Saturday, September 28, 2013

On Being a Font of Mis-information -- Disastrous Name-Dropping

Sara James

Always eager for a conversation piece I was tickled when in Provincetown in the seventies someone told me that an acquaintance, Sara James, was the grand-daughter of one of our country's pre-eminent novelists, Henry James.  I couldn't wait to spread this information in a letter to my friend Dennis back in Michigan.  Dennis, like me, loved reading, and could be dazzled by even a small brush with celebrity.

Not long after my report, Dennis was invited to visit an old friend who'd moved to Chicago and become a librarian.  I'd met this friend and nick-named him Half-Irish. I didn't like him much.  Half-Irish, comfortable in society, had a dinner party so that his friends might meet Dennis.  The friends were mostly librarians, mostly gay, mostly pretentious, and suave chatters at an elegant table.  Dennis felt a little out of place; he was smart, but these weren't the kind of people he was comfortable around, and he was left without much to say.  Finally, amongst the literary talk,  he managed to edge in that his friend George, who lived in Provincetown, knew the grand-daughter of Henry James.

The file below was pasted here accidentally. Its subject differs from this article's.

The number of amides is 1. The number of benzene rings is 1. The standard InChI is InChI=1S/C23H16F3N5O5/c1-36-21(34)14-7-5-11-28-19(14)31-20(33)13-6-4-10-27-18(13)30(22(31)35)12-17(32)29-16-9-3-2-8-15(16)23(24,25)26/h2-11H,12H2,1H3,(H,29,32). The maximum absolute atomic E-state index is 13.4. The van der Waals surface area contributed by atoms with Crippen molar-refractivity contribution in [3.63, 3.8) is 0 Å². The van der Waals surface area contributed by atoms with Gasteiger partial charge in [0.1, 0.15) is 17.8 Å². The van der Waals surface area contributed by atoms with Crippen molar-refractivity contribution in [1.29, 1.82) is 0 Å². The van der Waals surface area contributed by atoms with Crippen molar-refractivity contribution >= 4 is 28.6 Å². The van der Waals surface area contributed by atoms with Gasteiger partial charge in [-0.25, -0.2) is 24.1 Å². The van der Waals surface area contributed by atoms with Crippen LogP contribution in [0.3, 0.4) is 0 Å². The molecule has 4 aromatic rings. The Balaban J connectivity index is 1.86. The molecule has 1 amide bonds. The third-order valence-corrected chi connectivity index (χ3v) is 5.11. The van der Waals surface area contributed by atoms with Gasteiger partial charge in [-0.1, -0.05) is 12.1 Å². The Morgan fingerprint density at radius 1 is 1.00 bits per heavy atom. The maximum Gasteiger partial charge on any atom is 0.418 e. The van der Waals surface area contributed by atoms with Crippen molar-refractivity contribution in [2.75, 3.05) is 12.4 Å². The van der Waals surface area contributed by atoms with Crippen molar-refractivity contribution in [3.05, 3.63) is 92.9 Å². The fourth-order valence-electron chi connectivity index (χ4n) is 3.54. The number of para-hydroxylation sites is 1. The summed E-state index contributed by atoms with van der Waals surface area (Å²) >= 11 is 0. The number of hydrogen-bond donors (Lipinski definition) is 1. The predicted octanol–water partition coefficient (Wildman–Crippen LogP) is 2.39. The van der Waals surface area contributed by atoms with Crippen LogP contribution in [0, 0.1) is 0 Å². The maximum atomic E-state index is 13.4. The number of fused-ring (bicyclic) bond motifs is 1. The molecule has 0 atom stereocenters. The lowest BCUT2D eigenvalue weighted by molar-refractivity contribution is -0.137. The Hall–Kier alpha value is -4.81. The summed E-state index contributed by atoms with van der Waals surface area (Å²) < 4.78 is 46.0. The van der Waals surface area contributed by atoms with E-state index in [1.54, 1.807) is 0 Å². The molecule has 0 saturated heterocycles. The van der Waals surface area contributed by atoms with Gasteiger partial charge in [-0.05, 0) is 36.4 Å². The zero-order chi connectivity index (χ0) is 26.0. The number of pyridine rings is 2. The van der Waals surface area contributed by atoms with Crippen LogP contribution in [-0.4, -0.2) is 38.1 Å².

Someone aimed a gun of put-down at Dennis' country-bumpkin-ness.  "Henry James never had children so just how does he have grand-children?  He was as queer as a three-dollar bill even if he might not have accepted it in himself.  Sorry, but your friend is full of shit."   

Ouch!  Dennis wanted to crawl under the table and never come out.

Once I got to know Sara James better I asked her about her literary connections.  She is the grand-daughter not of Henry, but of his brother William, who was a psychologist and philosopher, and the author of The Varieties of Religious Experience, a book that has not been out of print since its publication.

To this day Sara and her sister Jemima get some nice royalty checks from both their grandfather's and their great-uncle Henry's literary estates.  Or at least I was told such by a friend who used to live with Jemima in Los Angeles.  He said, in fact, in an old 1997 email, "'Washington Square' is opening this week; they will get gads from it."

1 comment:

  1. Someone's final comment in a review of 'The Varieties of Religious Experience': Upon closing its covers, I was a satiated bee. The book is total nectar.

    Mr Fitz...'the gun of put-down'...there's something about those who use that infinite number of ways that dude could have let Country Dennis know James had never had children. He chose the put-down and it says so much about him.